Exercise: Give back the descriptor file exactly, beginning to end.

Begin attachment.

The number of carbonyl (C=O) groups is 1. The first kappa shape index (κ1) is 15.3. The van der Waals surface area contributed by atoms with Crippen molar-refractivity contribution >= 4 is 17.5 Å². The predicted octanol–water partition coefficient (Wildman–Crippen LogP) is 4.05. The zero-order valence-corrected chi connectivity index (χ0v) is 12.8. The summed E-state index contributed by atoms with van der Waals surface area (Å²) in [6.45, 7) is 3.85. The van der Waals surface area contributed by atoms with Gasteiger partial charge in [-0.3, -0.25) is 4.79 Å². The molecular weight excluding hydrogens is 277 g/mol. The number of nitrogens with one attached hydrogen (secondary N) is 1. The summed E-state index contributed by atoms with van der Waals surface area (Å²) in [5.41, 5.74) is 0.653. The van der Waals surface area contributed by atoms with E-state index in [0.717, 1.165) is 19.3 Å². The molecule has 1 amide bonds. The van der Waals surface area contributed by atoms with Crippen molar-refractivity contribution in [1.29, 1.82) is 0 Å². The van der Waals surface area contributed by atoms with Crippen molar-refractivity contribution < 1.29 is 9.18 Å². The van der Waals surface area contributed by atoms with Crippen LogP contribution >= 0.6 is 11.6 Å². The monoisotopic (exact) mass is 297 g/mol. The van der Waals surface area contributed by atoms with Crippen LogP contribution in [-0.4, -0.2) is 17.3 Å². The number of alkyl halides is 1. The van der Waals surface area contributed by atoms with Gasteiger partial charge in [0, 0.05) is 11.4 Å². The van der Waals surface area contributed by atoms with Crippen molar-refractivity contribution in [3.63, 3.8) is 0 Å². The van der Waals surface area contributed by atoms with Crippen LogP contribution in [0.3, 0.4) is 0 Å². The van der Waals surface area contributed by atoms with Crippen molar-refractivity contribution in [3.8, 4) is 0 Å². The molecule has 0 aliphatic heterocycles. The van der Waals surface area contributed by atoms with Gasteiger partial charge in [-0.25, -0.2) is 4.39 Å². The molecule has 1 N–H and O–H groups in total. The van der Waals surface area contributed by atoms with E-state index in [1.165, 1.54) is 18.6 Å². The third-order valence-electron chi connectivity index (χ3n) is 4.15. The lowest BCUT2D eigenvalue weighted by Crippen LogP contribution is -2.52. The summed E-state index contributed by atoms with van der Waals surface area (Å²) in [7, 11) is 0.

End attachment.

The number of carbonyl (C=O) groups is 1. The first kappa shape index (κ1) is 15.3. The van der Waals surface area contributed by atoms with Crippen molar-refractivity contribution >= 4 is 17.5 Å². The predicted octanol–water partition coefficient (Wildman–Crippen LogP) is 4.05. The zero-order valence-corrected chi connectivity index (χ0v) is 12.8. The summed E-state index contributed by atoms with van der Waals surface area (Å²) in [6.45, 7) is 3.85. The van der Waals surface area contributed by atoms with Gasteiger partial charge in [-0.3, -0.25) is 4.79 Å². The molecular weight excluding hydrogens is 277 g/mol. The number of nitrogens with one attached hydrogen (secondary N) is 1. The summed E-state index contributed by atoms with van der Waals surface area (Å²) in [5.41, 5.74) is 0.653. The van der Waals surface area contributed by atoms with E-state index in [0.717, 1.165) is 19.3 Å². The molecule has 1 amide bonds. The van der Waals surface area contributed by atoms with Crippen molar-refractivity contribution in [1.29, 1.82) is 0 Å². The van der Waals surface area contributed by atoms with Crippen molar-refractivity contribution < 1.29 is 9.18 Å². The van der Waals surface area contributed by atoms with Crippen LogP contribution >= 0.6 is 11.6 Å². The monoisotopic (exact) mass is 297 g/mol. The van der Waals surface area contributed by atoms with Crippen LogP contribution in [-0.4, -0.2) is 17.3 Å². The number of alkyl halides is 1. The van der Waals surface area contributed by atoms with Gasteiger partial charge in [0, 0.05) is 11.4 Å². The van der Waals surface area contributed by atoms with Crippen molar-refractivity contribution in [3.63, 3.8) is 0 Å². The van der Waals surface area contributed by atoms with Crippen LogP contribution in [0.3, 0.4) is 0 Å². The van der Waals surface area contributed by atoms with Crippen molar-refractivity contribution in [3.8, 4) is 0 Å². The molecule has 0 aliphatic heterocycles. The van der Waals surface area contributed by atoms with Gasteiger partial charge in [-0.25, -0.2) is 4.39 Å². The molecule has 1 N–H and O–H groups in total. The van der Waals surface area contributed by atoms with E-state index in [1.165, 1.54) is 18.6 Å². The third-order valence-electron chi connectivity index (χ3n) is 4.15. The lowest BCUT2D eigenvalue weighted by Crippen LogP contribution is -2.52. The summed E-state index contributed by atoms with van der Waals surface area (Å²) in [7, 11) is 0.